Really? So what's the problem, exactly? What's the thing holding us all as a human race back from our eventual goal of getting rid of the hetero/homo divide? It's the fact that some of us are refusing to acknowledge the Kinsey spectrum? Or, if they're acknowledging it, they're not accepting it? That because of those people who refuse to believe that somewhere inside them lies this even teeny tiny other part, we aren't able to get to the point where said other part is no longer significant?

The worst comes next, when Tatchell contrasts the "conservative gay rights" movement (aimed at highlighting our sexual difference, making us deserving of the same [marriage] rights of heterosexuals in the culture they've created) and the "more visionary queer emancipation project" (aimed at completely overhauling the [patriarchal] het order). He argues that the latter:
seeks a far-reaching sexual revolution to transform sexuality in ways that ultimately benefit both homosexuals and heterosexuals [. . .] such as the reduction of the age of consent to fourteen for everyone, the repeal of the puritanical laws against prostitution and pornography, and the introduction of explicit sex education in schools from primary classes onwards. (47-48, his emphasis)
More on this in a sec, but I guess the dumbest part actually comes right after: "If everyone is born with the potential to be queer, as the evidence suggests, then the struggle for queer freedom is obviously in everyone's interest and we should all be working for that freedom side by side, regardless of our sexuality or gender" (48, my emphasis).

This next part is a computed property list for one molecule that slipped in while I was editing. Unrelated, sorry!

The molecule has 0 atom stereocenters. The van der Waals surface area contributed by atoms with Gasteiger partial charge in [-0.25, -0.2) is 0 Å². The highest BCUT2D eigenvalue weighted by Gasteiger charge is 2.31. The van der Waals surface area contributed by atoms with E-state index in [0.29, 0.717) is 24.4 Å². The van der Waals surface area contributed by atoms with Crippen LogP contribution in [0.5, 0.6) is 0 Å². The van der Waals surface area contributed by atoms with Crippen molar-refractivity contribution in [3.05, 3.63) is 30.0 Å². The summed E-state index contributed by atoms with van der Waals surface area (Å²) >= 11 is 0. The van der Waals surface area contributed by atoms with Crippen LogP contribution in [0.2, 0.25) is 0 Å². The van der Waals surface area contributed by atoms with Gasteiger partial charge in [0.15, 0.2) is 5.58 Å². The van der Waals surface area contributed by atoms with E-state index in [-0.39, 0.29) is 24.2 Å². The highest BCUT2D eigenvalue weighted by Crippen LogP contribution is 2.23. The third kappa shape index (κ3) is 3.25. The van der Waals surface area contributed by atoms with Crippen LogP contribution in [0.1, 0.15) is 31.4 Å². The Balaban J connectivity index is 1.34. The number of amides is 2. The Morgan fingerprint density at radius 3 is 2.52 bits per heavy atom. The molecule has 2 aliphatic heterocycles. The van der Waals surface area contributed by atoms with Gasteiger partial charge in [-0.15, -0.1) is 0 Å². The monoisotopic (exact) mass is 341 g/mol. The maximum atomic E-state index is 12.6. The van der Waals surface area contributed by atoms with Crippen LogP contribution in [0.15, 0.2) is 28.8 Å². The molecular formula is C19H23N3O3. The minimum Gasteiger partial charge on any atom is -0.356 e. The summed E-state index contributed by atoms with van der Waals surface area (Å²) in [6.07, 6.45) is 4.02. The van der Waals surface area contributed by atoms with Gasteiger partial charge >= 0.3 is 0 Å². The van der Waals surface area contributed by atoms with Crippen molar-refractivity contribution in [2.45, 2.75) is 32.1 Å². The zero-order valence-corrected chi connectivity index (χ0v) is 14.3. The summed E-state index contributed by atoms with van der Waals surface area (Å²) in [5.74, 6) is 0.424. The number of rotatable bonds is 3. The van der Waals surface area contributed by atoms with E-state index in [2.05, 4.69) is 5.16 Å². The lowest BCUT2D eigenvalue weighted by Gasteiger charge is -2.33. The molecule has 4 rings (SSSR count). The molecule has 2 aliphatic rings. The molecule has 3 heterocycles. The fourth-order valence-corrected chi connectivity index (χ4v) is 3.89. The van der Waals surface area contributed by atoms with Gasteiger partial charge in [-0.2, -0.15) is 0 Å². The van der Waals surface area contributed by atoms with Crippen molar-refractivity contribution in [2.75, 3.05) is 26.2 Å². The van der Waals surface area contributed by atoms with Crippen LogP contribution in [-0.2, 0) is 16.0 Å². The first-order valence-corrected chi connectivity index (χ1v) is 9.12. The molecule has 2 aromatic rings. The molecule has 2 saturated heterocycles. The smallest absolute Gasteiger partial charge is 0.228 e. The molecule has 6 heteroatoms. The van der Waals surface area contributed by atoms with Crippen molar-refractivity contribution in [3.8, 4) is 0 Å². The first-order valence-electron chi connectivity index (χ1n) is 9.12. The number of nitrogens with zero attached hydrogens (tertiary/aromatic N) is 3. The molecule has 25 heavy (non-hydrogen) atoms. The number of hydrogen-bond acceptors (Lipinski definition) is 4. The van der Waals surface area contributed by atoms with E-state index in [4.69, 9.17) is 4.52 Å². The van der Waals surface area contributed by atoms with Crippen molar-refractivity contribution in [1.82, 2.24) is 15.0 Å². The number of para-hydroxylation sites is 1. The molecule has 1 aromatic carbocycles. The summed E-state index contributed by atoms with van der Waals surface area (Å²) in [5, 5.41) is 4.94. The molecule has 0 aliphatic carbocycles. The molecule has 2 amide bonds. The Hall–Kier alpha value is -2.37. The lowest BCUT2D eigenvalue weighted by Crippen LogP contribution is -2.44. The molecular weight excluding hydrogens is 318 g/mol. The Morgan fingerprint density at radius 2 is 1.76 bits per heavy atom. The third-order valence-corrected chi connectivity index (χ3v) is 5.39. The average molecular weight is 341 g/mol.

So, like, really? This is in everyone's interest? Why can't it be enough to end the possibility and desire for discrimination? Is it really an important goal that we have consensual sex among 14-year-olds? Or "explicit sex education" for gradeschoolers? And if so, where did these arbitrary divides come from? What's "explicit" mean? A kind of demonstration right out of Barthelme? And why 14 when we can go to 10?

I guess my beef in the end is how careful this essay begins, and then how stupid it becomes. How Tatchell is completely unable to consider a viewpoint other than his own "sex-positive" one. (Just look at the above italics.) It's just these kinds of splintered, meandering, kitchen-sink manifestos that let Santorum connect equal rights for gay people with marrying your dog.

We're never going to win an argument by insisting to straight people that we know what's best for them, too. I know I began this splintered, meandering post claiming such a thing, that gay liberation is good for straight people, but not because it'll change the entire basis of their culture. Not because it'll help them become as fabulously sex-positive as we are. Instead, it'll make us all a lot more trusting of one another, a lot less suspicious.

I think.

UPDATE: Oh, I just realized that far more objectionable than consensual sex between (or, well, among I guess) 14-year-olds is consensual sex between 14-year-olds and, say, 40-year-olds. Or maybe I'm just sex-negative.